# Confusion about the underlying function of a Functor.

I was reading about Brower's fixed point theorem and a doubt came to mind about the underlying function of a functor on morphisms. We can think of $$\mathbb{S}^1$$ as a subset of $$\mathbb{R}^2$$, so we get the inclusion map $$i : \mathbb{S}^1 \hookrightarrow \mathbb{R}^2$$, of course we have the identity map $$\mathrm{id}: \mathbb{S}^1 \rightarrow \mathbb{S}^1$$. As we know, the first fundamental group is a functor so $$\pi^1(i : \mathbb{S}^1 \hookrightarrow \mathbb{R}^2)=0$$ since $$\mathbb{R}^2$$ is contractible, also $$\pi^1(\mathrm{id}: \mathbb{S}^1 \rightarrow \mathbb{S}^1)= \mathrm{id}_\mathbb{Z}: \mathbb{Z}\rightarrow \mathbb{Z}$$. So far so good, but as functions, i.e. some subset of a cartesian product with some property, $$i= \mathrm{id}$$, and thus the underlying function of the functor is ill defined. So, what I'm asking is, what am I missing? Are these functions different since we are looking them as morphisms? From what definition does this follow? I'm pretty sure that when we say that a morphism has a domain and a codomain we actually are saying the morphisms are triples, but I'm feeling little insecure. Any insight is appreciated.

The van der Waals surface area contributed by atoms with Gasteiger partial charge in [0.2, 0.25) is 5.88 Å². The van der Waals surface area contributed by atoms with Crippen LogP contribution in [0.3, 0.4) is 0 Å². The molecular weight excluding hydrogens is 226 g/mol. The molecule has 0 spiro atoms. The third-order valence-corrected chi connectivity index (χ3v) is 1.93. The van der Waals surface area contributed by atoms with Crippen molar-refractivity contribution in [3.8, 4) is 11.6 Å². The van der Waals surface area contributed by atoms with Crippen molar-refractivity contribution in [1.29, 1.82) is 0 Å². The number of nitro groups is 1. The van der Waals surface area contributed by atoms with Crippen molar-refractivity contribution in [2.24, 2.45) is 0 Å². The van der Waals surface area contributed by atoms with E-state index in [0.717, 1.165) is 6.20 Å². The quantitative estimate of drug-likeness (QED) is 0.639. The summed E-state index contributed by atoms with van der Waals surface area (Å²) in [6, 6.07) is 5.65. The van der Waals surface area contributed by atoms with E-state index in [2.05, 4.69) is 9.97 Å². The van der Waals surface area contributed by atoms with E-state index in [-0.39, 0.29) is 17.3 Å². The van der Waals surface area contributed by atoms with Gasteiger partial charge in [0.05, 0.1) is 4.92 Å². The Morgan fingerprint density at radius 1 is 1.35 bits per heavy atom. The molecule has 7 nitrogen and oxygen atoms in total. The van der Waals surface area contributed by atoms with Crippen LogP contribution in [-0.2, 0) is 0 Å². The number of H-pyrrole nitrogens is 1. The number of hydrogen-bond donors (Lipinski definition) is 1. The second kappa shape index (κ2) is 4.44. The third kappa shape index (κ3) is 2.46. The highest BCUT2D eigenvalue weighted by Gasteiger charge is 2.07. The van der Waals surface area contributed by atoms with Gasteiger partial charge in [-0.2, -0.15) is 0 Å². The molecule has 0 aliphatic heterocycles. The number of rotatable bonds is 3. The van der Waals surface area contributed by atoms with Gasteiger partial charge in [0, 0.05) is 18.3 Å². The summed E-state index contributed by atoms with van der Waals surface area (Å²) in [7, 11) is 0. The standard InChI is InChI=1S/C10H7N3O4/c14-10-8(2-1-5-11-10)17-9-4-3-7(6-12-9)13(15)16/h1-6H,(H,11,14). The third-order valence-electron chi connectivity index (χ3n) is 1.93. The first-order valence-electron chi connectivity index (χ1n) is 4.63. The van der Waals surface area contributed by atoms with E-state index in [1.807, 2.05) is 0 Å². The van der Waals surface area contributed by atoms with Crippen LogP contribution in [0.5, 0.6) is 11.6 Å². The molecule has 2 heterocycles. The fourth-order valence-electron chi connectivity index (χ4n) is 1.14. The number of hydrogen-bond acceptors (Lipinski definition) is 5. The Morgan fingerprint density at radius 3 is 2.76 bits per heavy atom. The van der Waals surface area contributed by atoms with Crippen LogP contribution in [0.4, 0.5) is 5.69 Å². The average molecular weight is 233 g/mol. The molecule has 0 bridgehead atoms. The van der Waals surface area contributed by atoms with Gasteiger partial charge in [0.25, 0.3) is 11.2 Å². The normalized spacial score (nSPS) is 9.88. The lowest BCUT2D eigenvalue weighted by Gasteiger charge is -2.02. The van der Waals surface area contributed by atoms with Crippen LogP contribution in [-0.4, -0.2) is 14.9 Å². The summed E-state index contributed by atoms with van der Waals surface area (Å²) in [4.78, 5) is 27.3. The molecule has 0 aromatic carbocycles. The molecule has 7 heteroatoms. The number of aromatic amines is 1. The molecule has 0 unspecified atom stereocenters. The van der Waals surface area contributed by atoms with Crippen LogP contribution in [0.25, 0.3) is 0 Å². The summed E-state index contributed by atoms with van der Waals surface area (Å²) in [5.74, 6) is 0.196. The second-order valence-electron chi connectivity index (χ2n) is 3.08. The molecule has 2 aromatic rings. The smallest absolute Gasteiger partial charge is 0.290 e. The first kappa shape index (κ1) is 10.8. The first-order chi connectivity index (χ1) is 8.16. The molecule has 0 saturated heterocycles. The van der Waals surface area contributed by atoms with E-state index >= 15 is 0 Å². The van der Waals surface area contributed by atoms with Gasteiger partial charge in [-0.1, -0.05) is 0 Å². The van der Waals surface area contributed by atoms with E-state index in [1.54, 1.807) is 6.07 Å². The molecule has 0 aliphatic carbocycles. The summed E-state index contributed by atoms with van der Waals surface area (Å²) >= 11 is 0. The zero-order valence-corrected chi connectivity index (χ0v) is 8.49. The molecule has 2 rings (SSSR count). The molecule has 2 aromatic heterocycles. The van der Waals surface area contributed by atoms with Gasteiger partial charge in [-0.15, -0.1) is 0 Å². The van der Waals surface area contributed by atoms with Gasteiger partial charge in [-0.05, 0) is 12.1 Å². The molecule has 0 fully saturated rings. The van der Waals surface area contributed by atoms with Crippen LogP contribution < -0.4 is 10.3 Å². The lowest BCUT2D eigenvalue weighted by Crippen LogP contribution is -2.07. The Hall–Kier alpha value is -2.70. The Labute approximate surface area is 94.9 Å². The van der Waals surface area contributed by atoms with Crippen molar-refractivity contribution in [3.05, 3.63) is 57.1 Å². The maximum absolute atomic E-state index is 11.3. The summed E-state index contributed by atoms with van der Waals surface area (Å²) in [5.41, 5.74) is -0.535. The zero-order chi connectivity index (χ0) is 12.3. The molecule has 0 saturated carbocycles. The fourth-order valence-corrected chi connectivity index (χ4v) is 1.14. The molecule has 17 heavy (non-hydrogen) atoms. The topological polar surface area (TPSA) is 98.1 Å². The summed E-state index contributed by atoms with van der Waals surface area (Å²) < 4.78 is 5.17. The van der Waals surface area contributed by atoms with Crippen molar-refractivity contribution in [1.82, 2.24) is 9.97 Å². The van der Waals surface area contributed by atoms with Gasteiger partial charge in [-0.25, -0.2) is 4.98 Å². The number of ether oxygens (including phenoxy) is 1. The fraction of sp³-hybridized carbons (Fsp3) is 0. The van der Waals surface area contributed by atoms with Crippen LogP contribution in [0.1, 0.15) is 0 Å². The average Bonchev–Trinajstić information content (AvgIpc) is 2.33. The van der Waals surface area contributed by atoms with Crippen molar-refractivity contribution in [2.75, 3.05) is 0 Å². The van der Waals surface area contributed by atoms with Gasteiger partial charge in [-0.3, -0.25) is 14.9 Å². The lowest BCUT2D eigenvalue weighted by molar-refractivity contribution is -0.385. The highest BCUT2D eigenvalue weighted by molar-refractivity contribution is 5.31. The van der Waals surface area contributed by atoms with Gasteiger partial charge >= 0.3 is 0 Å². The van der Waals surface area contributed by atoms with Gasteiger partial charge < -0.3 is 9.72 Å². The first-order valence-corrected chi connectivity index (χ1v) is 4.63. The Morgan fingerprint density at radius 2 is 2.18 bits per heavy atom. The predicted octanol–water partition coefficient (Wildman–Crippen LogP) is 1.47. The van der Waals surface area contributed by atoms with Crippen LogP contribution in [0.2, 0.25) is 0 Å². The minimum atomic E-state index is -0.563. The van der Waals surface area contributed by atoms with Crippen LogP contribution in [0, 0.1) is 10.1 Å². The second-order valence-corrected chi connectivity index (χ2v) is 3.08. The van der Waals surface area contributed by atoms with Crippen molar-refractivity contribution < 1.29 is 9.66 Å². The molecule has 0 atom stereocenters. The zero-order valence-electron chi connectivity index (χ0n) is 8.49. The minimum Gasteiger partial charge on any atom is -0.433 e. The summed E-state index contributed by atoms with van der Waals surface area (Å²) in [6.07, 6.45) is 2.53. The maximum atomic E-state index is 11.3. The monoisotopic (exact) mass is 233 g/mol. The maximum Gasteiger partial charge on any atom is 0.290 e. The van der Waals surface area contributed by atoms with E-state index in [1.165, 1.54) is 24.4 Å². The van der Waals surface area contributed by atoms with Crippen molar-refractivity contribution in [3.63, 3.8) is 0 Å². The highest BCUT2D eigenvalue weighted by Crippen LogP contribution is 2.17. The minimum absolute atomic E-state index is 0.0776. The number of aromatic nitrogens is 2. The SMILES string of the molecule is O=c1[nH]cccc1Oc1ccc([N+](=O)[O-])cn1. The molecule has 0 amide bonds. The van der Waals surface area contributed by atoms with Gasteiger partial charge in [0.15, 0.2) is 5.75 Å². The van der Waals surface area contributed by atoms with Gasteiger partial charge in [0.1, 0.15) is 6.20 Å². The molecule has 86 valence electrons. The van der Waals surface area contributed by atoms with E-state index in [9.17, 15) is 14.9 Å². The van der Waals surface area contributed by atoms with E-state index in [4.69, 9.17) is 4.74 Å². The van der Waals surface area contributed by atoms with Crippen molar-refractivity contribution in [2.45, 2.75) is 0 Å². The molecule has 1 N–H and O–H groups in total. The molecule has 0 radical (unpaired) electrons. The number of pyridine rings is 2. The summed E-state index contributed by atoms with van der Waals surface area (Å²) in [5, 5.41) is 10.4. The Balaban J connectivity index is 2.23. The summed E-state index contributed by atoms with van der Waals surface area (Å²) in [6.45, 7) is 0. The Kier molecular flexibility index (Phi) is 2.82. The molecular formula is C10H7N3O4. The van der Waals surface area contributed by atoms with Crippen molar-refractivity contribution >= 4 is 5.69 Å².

A continuous map $$f:(X,x_0)\to (Y,y_0)$$ induces a homomorphism $$f_*:\pi_1(X,x_0)\to\pi_1(Y,y_0)$$ between the fundamental groups, two examples being the identity and inclusion maps $$f:S^1\to S^1, \ g:S^1\to \mathbb{R}^2$$ which give rise to the identity and trivial homomorphisms $$f_*:\mathbb{Z}\to\mathbb{Z}, \ g_*:\mathbb{Z}\to1.$$ The two "morphisms" $$f$$ and $$g$$ are not the same, since they have different codomains.
In general, a (covariant) functor $$\mathcal{F}$$ takes objects $$A$$ and $$B$$ to objects $$\mathcal{F}(A)$$ and $$\mathcal{F}(B)$$ and a morphism $$f:A\to B$$ to the morphism $$\mathcal{F}(f):\mathcal{F}(A)\to\mathcal{F}(B)$$ (respecting composition, etc.). In other words, the codomain is part of the information of a morphism as you say.
For the fixed-point theorem, the assumption of a retract $$r:D\to S^1$$ from the disc to its boundary circle gives a contradiction after applying the $$\pi_1$$ functor. The composition $$S^1\xrightarrow{i}D\xrightarrow{r}S^1$$ becomes $$\mathbb{Z}\xrightarrow{i_*}1\xrightarrow{r_*}\mathbb{Z}.$$ On the one hand $$\pi_1(r\circ i)$$ should be the identity homomorphism since $$r\circ i$$ is the identity map. However, this homomorphism factors through the trivial group and must therefore be trivial. Hence the retract $$r$$ cannot exist.